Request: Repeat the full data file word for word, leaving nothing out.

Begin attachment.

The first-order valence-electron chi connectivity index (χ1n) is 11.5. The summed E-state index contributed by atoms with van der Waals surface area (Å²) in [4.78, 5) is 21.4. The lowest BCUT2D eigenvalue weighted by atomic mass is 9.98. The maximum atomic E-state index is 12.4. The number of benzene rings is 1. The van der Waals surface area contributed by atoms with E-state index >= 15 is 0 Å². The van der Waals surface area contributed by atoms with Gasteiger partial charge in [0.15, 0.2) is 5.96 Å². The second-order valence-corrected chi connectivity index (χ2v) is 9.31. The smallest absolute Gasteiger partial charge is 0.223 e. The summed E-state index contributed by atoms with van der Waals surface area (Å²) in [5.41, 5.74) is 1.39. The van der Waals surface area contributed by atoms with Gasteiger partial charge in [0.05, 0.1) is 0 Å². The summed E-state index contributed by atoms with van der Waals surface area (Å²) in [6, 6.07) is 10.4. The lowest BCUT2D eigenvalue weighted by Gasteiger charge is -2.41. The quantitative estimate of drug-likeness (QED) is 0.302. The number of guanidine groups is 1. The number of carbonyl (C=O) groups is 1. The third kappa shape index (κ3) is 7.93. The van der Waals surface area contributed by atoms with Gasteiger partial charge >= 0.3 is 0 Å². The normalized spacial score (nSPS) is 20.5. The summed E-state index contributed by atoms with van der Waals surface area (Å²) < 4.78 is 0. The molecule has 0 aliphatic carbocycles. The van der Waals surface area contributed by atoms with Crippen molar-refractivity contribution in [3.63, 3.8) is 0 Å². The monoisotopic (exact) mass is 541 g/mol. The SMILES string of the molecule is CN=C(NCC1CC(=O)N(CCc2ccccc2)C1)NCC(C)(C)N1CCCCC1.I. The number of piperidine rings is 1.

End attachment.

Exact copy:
The first-order valence-electron chi connectivity index (χ1n) is 11.5. The summed E-state index contributed by atoms with van der Waals surface area (Å²) in [4.78, 5) is 21.4. The lowest BCUT2D eigenvalue weighted by atomic mass is 9.98. The maximum atomic E-state index is 12.4. The number of benzene rings is 1. The van der Waals surface area contributed by atoms with E-state index >= 15 is 0 Å². The van der Waals surface area contributed by atoms with Gasteiger partial charge in [0.15, 0.2) is 5.96 Å². The second-order valence-corrected chi connectivity index (χ2v) is 9.31. The smallest absolute Gasteiger partial charge is 0.223 e. The summed E-state index contributed by atoms with van der Waals surface area (Å²) in [5.41, 5.74) is 1.39. The van der Waals surface area contributed by atoms with Gasteiger partial charge in [0.05, 0.1) is 0 Å². The summed E-state index contributed by atoms with van der Waals surface area (Å²) in [6, 6.07) is 10.4. The lowest BCUT2D eigenvalue weighted by Gasteiger charge is -2.41. The quantitative estimate of drug-likeness (QED) is 0.302. The number of guanidine groups is 1. The number of carbonyl (C=O) groups is 1. The third kappa shape index (κ3) is 7.93. The van der Waals surface area contributed by atoms with Gasteiger partial charge >= 0.3 is 0 Å². The normalized spacial score (nSPS) is 20.5. The summed E-state index contributed by atoms with van der Waals surface area (Å²) < 4.78 is 0. The molecule has 0 aliphatic carbocycles. The van der Waals surface area contributed by atoms with Crippen molar-refractivity contribution in [3.63, 3.8) is 0 Å². The monoisotopic (exact) mass is 541 g/mol. The SMILES string of the molecule is CN=C(NCC1CC(=O)N(CCc2ccccc2)C1)NCC(C)(C)N1CCCCC1.I. The number of piperidine rings is 1.